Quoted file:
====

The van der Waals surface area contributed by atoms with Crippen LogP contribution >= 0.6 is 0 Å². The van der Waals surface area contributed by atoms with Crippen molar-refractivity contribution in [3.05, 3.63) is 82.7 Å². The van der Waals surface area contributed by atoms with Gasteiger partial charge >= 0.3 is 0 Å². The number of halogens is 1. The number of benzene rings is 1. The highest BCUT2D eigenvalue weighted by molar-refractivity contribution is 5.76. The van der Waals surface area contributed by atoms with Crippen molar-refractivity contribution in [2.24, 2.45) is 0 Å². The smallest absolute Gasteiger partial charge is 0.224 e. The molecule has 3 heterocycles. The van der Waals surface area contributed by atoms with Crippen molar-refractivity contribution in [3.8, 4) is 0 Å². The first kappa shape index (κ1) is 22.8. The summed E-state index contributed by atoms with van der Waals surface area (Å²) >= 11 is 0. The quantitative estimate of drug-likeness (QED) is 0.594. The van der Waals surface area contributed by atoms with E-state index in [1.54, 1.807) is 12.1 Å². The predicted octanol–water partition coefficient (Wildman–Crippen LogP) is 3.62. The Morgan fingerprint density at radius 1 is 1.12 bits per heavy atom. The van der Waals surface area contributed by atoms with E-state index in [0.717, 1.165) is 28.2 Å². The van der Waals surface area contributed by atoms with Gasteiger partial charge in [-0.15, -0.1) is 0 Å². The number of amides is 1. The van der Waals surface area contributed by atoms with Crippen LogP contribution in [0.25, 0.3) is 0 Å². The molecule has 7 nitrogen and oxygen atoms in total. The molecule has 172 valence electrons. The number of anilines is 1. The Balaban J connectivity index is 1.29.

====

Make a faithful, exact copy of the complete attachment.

The van der Waals surface area contributed by atoms with Crippen LogP contribution >= 0.6 is 0 Å². The van der Waals surface area contributed by atoms with Crippen molar-refractivity contribution in [3.05, 3.63) is 82.7 Å². The van der Waals surface area contributed by atoms with Gasteiger partial charge >= 0.3 is 0 Å². The number of halogens is 1. The number of benzene rings is 1. The highest BCUT2D eigenvalue weighted by molar-refractivity contribution is 5.76. The van der Waals surface area contributed by atoms with Crippen molar-refractivity contribution in [2.24, 2.45) is 0 Å². The smallest absolute Gasteiger partial charge is 0.224 e. The molecule has 3 heterocycles. The van der Waals surface area contributed by atoms with Crippen molar-refractivity contribution in [3.8, 4) is 0 Å². The first kappa shape index (κ1) is 22.8. The summed E-state index contributed by atoms with van der Waals surface area (Å²) >= 11 is 0. The quantitative estimate of drug-likeness (QED) is 0.594. The van der Waals surface area contributed by atoms with E-state index in [1.54, 1.807) is 12.1 Å². The predicted octanol–water partition coefficient (Wildman–Crippen LogP) is 3.62. The Morgan fingerprint density at radius 1 is 1.12 bits per heavy atom. The van der Waals surface area contributed by atoms with E-state index in [0.717, 1.165) is 28.2 Å². The van der Waals surface area contributed by atoms with Gasteiger partial charge in [-0.15, -0.1) is 0 Å². The number of amides is 1. The van der Waals surface area contributed by atoms with Crippen LogP contribution in [0.25, 0.3) is 0 Å². The molecule has 7 nitrogen and oxygen atoms in total. The molecule has 172 valence electrons. The number of anilines is 1. The Balaban J connectivity index is 1.29.